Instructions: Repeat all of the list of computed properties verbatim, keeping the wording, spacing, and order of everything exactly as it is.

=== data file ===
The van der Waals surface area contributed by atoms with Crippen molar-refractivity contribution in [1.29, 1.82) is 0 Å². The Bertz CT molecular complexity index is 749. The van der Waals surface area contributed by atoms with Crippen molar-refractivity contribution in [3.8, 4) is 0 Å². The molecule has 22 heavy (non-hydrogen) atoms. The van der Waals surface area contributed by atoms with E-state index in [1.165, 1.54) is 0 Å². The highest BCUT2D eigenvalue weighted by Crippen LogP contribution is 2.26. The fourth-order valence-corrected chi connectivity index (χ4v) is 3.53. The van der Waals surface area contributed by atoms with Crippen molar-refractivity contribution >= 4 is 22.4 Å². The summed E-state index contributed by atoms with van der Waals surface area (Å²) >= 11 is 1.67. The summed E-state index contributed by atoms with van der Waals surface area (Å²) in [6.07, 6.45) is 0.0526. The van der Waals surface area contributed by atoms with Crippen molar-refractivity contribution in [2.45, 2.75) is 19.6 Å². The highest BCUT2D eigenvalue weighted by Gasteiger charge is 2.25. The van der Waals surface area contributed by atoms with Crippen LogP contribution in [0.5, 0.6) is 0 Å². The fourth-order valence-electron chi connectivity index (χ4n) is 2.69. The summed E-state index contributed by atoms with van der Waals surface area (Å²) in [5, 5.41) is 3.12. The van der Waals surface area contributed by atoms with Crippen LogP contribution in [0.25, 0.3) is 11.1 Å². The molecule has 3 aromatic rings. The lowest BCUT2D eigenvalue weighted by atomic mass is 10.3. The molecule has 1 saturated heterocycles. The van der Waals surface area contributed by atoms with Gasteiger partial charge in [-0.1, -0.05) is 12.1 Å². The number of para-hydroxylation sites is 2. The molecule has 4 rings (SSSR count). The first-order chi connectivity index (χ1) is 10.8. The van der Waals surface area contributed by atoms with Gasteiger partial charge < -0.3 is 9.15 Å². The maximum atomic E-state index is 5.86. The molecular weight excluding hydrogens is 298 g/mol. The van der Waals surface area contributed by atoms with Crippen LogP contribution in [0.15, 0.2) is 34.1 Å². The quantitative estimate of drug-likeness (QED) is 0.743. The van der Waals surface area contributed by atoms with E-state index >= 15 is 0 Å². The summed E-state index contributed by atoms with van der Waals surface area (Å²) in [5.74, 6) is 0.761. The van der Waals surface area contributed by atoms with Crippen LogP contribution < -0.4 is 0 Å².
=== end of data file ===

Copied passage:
The van der Waals surface area contributed by atoms with Crippen molar-refractivity contribution in [1.29, 1.82) is 0 Å². The Bertz CT molecular complexity index is 749. The van der Waals surface area contributed by atoms with Crippen molar-refractivity contribution in [3.8, 4) is 0 Å². The molecule has 22 heavy (non-hydrogen) atoms. The van der Waals surface area contributed by atoms with E-state index in [1.165, 1.54) is 0 Å². The highest BCUT2D eigenvalue weighted by Crippen LogP contribution is 2.26. The fourth-order valence-corrected chi connectivity index (χ4v) is 3.53. The van der Waals surface area contributed by atoms with Crippen molar-refractivity contribution >= 4 is 22.4 Å². The summed E-state index contributed by atoms with van der Waals surface area (Å²) >= 11 is 1.67. The summed E-state index contributed by atoms with van der Waals surface area (Å²) in [6.07, 6.45) is 0.0526. The van der Waals surface area contributed by atoms with Crippen molar-refractivity contribution in [2.45, 2.75) is 19.6 Å². The highest BCUT2D eigenvalue weighted by Gasteiger charge is 2.25. The van der Waals surface area contributed by atoms with Crippen LogP contribution in [0.5, 0.6) is 0 Å². The fourth-order valence-electron chi connectivity index (χ4n) is 2.69. The summed E-state index contributed by atoms with van der Waals surface area (Å²) in [5, 5.41) is 3.12. The van der Waals surface area contributed by atoms with Crippen LogP contribution in [0.25, 0.3) is 11.1 Å². The molecule has 3 aromatic rings. The lowest BCUT2D eigenvalue weighted by atomic mass is 10.3. The molecule has 1 saturated heterocycles. The van der Waals surface area contributed by atoms with Gasteiger partial charge in [-0.1, -0.05) is 12.1 Å². The number of para-hydroxylation sites is 2. The molecule has 4 rings (SSSR count). The first-order chi connectivity index (χ1) is 10.8. The van der Waals surface area contributed by atoms with Gasteiger partial charge < -0.3 is 9.15 Å². The maximum atomic E-state index is 5.86. The molecular weight excluding hydrogens is 298 g/mol. The van der Waals surface area contributed by atoms with Crippen LogP contribution in [0.15, 0.2) is 34.1 Å². The quantitative estimate of drug-likeness (QED) is 0.743. The van der Waals surface area contributed by atoms with E-state index >= 15 is 0 Å². The summed E-state index contributed by atoms with van der Waals surface area (Å²) in [5.74, 6) is 0.761. The van der Waals surface area contributed by atoms with Crippen LogP contribution < -0.4 is 0 Å².